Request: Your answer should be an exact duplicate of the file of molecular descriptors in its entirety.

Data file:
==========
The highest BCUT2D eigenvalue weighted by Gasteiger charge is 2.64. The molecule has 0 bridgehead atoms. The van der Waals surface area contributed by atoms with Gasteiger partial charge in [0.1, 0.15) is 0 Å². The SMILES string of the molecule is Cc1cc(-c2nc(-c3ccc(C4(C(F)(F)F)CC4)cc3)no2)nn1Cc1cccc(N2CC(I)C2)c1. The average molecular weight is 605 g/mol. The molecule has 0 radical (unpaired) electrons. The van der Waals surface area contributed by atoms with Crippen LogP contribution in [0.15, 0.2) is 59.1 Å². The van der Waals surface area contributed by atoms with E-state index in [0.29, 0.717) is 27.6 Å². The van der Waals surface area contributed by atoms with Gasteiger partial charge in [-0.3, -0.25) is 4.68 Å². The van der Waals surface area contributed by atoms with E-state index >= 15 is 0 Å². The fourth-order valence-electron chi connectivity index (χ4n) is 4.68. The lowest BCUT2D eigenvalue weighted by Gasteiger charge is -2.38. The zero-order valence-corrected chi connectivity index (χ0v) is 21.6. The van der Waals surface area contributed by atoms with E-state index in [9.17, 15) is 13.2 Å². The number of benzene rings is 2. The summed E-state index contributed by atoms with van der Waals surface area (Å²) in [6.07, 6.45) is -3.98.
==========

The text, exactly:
The highest BCUT2D eigenvalue weighted by Gasteiger charge is 2.64. The molecule has 0 bridgehead atoms. The van der Waals surface area contributed by atoms with Gasteiger partial charge in [0.1, 0.15) is 0 Å². The SMILES string of the molecule is Cc1cc(-c2nc(-c3ccc(C4(C(F)(F)F)CC4)cc3)no2)nn1Cc1cccc(N2CC(I)C2)c1. The average molecular weight is 605 g/mol. The molecule has 0 radical (unpaired) electrons. The van der Waals surface area contributed by atoms with Crippen LogP contribution in [0.15, 0.2) is 59.1 Å². The van der Waals surface area contributed by atoms with E-state index in [0.29, 0.717) is 27.6 Å². The van der Waals surface area contributed by atoms with Gasteiger partial charge in [-0.3, -0.25) is 4.68 Å². The van der Waals surface area contributed by atoms with E-state index >= 15 is 0 Å². The fourth-order valence-electron chi connectivity index (χ4n) is 4.68. The lowest BCUT2D eigenvalue weighted by Gasteiger charge is -2.38. The zero-order valence-corrected chi connectivity index (χ0v) is 21.6. The van der Waals surface area contributed by atoms with E-state index in [9.17, 15) is 13.2 Å². The number of benzene rings is 2. The summed E-state index contributed by atoms with van der Waals surface area (Å²) in [6.07, 6.45) is -3.98.